Dartmouth Events

Computer Science Colloquium: Dr. Yingying Chen

Dr. Yingying Chen of Stevens Institute of Technology will speak on "Sensing Vehicle Dynamics for Determining Driver Phone Use."

Wednesday, March 26, 2014
006 Steele
Intended Audience(s): Public
Categories: Lectures & Seminars

Distinguishing driver and passenger phone use is a building block for a variety of mobile applications. And its greatest promise lies in helping reduce driver distraction. Cell phone distractions have been a factor in high-profile accidents and are associated with a large number of automobile accidents. This work utilizes smartphone sensing of vehicle dynamics to determine the driver phone use, which can facilitate many traffic safety applications. We explore a low-infrastructure approach that senses acceleration due to vehicle dynamics to decide on phone position. Our system uses embedded sensors in smartphones, i.e., accelerometer and gyroscope, to capture differences in centripetal acceleration due to vehicle dynamics. These differences, combined with angular speed, can determine whether the phone is on the left or right side of the vehicle. Our approach involves low infrastructure and is flexible with different turn sizes and driving speeds. Extensive experiments conducted with two vehicles in two different cities demonstrate that our system is robust to real-road driving environments. Despite the noisy sensor readings from smartphones, our approach can achieve a classification accuracy of over 90%, with a few percentage points of false positive rate. We also find that by combining sensing results in a few turns, we can achieve better accuracy (e.g., 95%) with a lower false positive rate. I will also sketch our recent study towards a completely infrastructure-free approach for driver phone use determination.

Yingying (Jennifer) Chen is an associate professor in the Department of Electrical and Computer Engineering at Stevens Institute of Technology. Her research interests include cyber security and privacy, mobile computing and pervasive computing, and mobile healthcare. She received her Ph.D. degree in Computer Science from Rutgers University. She has coauthored the book Securing Emerging Wireless Systems and published over 90 journal articles and referred conference papers. Prior to joining Stevens Institute of Technology, she was with Alcatel-Lucent. She received the IEEE Outstanding Contribution Award from IEEE New Jersey Coast Section each year 2005-2009. She is the recipient of the NSF CAREER award on wireless security and Google Faculty Research Award on mobile computing. She received Stevens Board of Trustees Award for Scholarly Excellence 2010 and the New Jersey Inventors Hall of Fame Innovators Award 2012. She is also the recipient of the Best Paper Award from ACM International Conference on Mobile Computing and Networking (MobiCom) 2011 and International Conference on Wireless On-demand Network Systems and Services (WONS) 2009, as well as the Best Technological Innovation Award from the International TinyOS Technology Exchange 2006. She is serving on the journal editorial boards of IEEE Transactions on Mobile Computing (TMC), IEEE Transactions on Wireless Communications (TWC), IEEE Computer Network Magazine, and EURASIP Journal on Information Security. Her research has been reported by numerous media outlets including the Wall Street Journal, MIT Technology Review, Inside Science TV, Tonight Show with Jay Leno, NPR, and CNET.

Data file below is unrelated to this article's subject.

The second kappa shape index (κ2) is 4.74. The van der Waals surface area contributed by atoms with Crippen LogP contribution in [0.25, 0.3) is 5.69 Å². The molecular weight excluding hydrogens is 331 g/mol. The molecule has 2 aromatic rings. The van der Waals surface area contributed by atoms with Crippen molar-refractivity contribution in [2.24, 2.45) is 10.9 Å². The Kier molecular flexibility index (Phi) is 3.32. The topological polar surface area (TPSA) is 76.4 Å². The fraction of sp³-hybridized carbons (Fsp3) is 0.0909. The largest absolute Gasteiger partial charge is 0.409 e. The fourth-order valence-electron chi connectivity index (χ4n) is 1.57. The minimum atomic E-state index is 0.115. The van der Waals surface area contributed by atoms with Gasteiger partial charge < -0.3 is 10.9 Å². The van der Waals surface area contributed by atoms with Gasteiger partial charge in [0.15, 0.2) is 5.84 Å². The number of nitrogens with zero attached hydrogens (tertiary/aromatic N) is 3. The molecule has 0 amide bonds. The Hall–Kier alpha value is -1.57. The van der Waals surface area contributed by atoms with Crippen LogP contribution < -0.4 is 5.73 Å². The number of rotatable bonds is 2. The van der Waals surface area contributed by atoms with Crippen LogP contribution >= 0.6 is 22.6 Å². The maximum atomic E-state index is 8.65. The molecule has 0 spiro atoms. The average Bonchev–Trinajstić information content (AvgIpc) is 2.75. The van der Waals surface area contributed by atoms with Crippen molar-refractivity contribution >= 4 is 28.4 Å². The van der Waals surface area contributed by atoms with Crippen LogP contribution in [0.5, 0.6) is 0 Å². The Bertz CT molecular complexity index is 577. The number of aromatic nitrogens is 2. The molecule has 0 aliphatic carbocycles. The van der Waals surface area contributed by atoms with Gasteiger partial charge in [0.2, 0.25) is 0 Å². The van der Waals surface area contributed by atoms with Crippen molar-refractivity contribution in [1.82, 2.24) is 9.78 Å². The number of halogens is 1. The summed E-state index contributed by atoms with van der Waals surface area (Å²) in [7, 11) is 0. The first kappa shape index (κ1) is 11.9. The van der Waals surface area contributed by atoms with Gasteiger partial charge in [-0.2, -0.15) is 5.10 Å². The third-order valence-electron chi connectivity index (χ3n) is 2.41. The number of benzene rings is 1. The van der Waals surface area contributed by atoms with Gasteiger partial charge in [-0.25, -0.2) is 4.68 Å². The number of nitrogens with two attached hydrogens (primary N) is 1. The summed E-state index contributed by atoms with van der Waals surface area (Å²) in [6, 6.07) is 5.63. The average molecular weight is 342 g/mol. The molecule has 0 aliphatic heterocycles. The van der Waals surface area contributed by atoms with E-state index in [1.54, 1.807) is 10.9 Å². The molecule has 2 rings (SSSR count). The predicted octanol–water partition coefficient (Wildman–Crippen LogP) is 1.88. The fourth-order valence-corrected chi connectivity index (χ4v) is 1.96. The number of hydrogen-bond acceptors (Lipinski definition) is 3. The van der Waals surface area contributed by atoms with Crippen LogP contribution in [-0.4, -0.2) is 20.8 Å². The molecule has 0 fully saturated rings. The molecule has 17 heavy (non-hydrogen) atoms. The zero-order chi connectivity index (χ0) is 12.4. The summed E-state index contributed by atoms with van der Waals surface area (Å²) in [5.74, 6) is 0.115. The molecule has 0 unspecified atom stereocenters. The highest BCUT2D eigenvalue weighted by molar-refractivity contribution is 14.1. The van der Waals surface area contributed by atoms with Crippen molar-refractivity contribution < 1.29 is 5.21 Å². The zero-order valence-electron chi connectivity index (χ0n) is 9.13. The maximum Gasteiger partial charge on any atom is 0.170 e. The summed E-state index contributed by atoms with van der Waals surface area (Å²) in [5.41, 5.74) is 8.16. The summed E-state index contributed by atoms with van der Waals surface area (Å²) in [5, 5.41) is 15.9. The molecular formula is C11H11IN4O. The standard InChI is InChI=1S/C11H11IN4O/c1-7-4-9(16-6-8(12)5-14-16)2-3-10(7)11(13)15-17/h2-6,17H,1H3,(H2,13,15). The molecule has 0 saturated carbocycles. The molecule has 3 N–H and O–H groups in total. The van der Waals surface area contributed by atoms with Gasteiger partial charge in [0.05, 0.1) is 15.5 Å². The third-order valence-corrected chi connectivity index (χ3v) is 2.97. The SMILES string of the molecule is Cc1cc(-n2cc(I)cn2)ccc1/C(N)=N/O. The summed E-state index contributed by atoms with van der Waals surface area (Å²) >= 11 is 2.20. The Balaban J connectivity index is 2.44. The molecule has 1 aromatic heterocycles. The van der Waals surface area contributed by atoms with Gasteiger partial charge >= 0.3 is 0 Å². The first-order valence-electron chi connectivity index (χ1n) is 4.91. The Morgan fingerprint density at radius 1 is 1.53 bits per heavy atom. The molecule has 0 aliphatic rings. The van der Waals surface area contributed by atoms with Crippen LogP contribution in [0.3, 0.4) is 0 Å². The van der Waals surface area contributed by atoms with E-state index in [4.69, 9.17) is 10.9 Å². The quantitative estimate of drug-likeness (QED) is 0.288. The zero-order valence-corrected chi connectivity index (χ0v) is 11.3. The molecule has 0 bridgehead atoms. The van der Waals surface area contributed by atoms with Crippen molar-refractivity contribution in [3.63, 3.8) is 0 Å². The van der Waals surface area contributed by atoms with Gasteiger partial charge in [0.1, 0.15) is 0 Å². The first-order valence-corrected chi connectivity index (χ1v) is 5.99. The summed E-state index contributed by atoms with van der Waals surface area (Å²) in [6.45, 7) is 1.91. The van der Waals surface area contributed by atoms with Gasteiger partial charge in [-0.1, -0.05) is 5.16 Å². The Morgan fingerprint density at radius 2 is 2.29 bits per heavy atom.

For more information, contact:
Shannon Stearne

Events are free and open to the public unless otherwise noted.